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How to Talk to Your Child About Vaping
3 min read

How to Talk to Your Child About Vaping

As the school year begins, parents should be aware of the dangers of vaping. Vaping is seemingly everywhere, and vape pens contain dangerous and harmful chemicals. Your child can’t beat the pressure to vape alone.

According to the 2021 SD Youth Tobacco Survey, 46.1 percent of middle school students who used e-cigarettes cited their friends as their main reason for using.

To effectively communicate the dangers of vaping to your kids, you’ll need to know what you’re fighting against first. Get to know the facts, be open with your kids and prevent the harmful effects of vaping.


Be Open, Patient & Approachable

If you’re hoping to have a conversation with your child about vaping or tobacco use, don’t force it. Allow the discussion to come up as organically as possible. Maybe together you walked by an e-cigarette shop, saw an advertisement about nicotine products or witnessed someone vaping. Be inquisitive. Ask your child or teen their thoughts on what you both saw.

Make sure to create a safe space. Be patient, remain open and have a constructive conversation. Don’t be critical or lecture. Often, it’s easier to have this conversation frequently and in short segments. Make yourself as understanding and approachable about the subject as possible.


Prepare with the Facts

Don’t run into the situation unprepared. Set yourself up for success by gathering the facts to answer questions and make the most of your conversation.

Consider how to answer any questions they may have. Here are some suggested responses:

What is vaping?

A lot of people see vaping as an alternative to smoking, by using electronic cigarettes, which are also known as e-cigarettes, vape pens, “nic sticks,” vapes and more. Some are even disposable. But e-cigarettes are incredibly dangerous to anyone who uses them, no matter what your friends say. Most vapes contain nicotine, which is highly addictive. As your parent, I want you to be ready to put yourself first. Vaping is dangerous to your health. If anyone offers you a hit, say no.

All my friends do it. Why can’t I?

When you vape, no one wins—not you, not your health, not the earth and not those around you. It’s not safe. Even though you may feel invincible now, vaping can have serious effects on your health. Putting your health at risk is never cool, and you should be ready to say no. Putting yourself first is the most important decision you can make.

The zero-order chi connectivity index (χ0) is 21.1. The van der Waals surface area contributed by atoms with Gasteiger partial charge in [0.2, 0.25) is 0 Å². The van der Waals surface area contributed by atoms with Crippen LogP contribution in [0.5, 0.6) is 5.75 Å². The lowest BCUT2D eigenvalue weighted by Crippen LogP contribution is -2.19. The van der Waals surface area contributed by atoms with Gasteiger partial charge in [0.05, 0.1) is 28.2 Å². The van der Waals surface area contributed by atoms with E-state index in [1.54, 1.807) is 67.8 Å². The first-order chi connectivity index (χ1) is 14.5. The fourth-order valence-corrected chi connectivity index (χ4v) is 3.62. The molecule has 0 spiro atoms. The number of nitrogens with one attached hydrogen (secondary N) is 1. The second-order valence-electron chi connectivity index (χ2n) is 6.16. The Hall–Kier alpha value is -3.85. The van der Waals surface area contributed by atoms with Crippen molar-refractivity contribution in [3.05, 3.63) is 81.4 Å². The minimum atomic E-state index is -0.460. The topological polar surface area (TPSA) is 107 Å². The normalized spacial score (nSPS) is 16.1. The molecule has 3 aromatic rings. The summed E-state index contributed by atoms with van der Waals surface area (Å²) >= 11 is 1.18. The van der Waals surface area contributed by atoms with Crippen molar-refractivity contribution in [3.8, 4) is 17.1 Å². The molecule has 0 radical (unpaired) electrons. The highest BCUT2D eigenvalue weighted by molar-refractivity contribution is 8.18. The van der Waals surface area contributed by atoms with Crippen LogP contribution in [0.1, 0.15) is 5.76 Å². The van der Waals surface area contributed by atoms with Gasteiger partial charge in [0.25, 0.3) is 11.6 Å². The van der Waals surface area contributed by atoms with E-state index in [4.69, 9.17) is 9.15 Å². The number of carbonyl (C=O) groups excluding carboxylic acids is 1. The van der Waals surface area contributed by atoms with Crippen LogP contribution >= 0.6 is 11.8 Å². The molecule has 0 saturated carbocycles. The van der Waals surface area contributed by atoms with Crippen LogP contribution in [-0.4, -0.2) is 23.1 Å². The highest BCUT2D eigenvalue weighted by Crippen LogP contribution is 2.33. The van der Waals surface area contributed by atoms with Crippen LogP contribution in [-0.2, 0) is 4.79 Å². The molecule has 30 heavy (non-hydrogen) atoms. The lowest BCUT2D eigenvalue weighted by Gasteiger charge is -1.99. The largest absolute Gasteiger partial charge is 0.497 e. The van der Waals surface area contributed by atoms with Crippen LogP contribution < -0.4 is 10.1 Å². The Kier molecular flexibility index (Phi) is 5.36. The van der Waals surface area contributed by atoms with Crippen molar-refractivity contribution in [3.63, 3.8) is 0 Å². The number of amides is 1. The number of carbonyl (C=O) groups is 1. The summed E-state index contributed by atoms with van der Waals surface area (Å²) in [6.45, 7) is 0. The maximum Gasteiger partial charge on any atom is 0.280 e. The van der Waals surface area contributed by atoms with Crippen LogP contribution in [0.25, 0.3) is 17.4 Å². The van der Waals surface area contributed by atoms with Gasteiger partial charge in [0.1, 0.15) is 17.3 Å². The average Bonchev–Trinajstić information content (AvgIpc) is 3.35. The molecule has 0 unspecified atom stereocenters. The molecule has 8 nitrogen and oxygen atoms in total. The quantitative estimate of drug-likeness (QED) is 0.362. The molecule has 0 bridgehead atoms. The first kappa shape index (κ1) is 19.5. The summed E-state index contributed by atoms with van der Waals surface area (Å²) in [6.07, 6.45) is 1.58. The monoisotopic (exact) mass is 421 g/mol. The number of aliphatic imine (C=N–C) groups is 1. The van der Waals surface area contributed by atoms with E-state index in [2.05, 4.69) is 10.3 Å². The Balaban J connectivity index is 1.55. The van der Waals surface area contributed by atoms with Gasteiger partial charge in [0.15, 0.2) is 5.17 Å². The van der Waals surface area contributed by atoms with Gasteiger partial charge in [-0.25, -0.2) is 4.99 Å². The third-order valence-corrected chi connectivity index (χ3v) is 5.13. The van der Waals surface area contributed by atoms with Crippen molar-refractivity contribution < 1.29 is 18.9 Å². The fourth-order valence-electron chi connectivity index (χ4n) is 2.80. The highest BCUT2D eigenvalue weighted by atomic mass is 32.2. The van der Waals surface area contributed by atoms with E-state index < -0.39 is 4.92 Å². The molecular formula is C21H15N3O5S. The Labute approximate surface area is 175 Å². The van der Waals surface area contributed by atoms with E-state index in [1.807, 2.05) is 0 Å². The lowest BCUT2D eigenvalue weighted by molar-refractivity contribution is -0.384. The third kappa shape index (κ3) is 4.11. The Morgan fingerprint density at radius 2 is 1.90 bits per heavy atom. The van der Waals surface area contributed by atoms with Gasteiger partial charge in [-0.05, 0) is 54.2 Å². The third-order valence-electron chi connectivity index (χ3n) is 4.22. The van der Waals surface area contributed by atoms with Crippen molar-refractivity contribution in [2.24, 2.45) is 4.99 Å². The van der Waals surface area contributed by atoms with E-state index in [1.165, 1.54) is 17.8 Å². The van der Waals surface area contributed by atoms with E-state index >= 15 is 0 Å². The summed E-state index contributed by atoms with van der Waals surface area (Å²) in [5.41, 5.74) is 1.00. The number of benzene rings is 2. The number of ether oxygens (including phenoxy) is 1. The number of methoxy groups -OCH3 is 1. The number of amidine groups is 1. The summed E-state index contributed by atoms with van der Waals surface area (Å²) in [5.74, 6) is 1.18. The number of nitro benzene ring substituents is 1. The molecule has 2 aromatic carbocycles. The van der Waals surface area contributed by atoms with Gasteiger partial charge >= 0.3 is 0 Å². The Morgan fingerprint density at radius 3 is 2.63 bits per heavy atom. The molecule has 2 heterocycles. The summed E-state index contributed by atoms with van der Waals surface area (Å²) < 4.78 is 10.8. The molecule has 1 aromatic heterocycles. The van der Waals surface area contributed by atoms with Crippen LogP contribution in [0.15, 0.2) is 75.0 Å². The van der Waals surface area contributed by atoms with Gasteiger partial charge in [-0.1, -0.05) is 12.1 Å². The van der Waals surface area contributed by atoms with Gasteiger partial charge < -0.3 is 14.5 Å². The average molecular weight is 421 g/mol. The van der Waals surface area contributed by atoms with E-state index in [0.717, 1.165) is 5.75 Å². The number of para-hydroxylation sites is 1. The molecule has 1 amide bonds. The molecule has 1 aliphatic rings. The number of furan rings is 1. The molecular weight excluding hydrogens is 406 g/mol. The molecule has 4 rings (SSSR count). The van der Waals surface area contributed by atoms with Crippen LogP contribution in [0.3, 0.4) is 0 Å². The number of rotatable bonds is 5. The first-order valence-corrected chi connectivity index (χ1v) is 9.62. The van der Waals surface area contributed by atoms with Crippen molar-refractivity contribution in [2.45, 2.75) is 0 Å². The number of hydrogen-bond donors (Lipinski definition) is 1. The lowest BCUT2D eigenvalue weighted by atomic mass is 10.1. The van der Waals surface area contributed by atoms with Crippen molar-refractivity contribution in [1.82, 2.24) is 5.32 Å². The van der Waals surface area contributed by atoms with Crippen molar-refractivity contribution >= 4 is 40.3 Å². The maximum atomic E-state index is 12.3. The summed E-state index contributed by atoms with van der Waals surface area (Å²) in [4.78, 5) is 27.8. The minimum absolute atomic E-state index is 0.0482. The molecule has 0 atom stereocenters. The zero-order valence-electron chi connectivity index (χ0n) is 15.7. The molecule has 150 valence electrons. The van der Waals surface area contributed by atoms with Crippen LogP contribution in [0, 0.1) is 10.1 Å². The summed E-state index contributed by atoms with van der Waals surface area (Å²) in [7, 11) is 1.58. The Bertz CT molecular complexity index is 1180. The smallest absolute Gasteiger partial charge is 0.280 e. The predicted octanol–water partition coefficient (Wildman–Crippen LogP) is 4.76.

Waste from vape pens is also terrible for the environment. Since the e-liquid pods and disposable e-cigarettes are made of materials that aren’t biodegradable, they pollute the earth’s waterways and wildlife. According to the Truth Initiative, both the batteries and devices can contain toxic substances like lead and mercury that aren’t safe for the environment either.

But isn’t it better than smoking?

A lot of things are safer than smoking than cigarettes, but that doesn’t mean they are safe. Just like smoking, vaping can cause serious damage to your health. Some kids just like you who vape have gotten lung disease or heart disease and wound up stuck in the hospital.

What makes vaping so bad for me?

One puff can lead to a nicotine addiction. Vaping can damage your brain function, lungs, teeth and more.

You could be constantly struggling to breathe, experience some seriously gross coughing fits and always be winded.

You could develop some awfully bad breath and rotting teeth.

One of the scariest things about vaping is the effect it has on your brain. You could struggle in school, be stressed all the time and make some terrible decisions based on stunted brain function. This damage can be permanent and can affect you the rest of your life.

Prepare for any other questions, and explore the facts about vaping.


Learn More Details

Read More About Vaping’s Effects on Mental Health


Set an Example—Be Tobacco-Free

Your kids look up to you. If you smoke, vape or use smokeless tobacco, they are more likely to think using tobacco products in any form is okay. Make sure you’re setting the right example. Nix the nicotine.


Source: and the Truth Initiative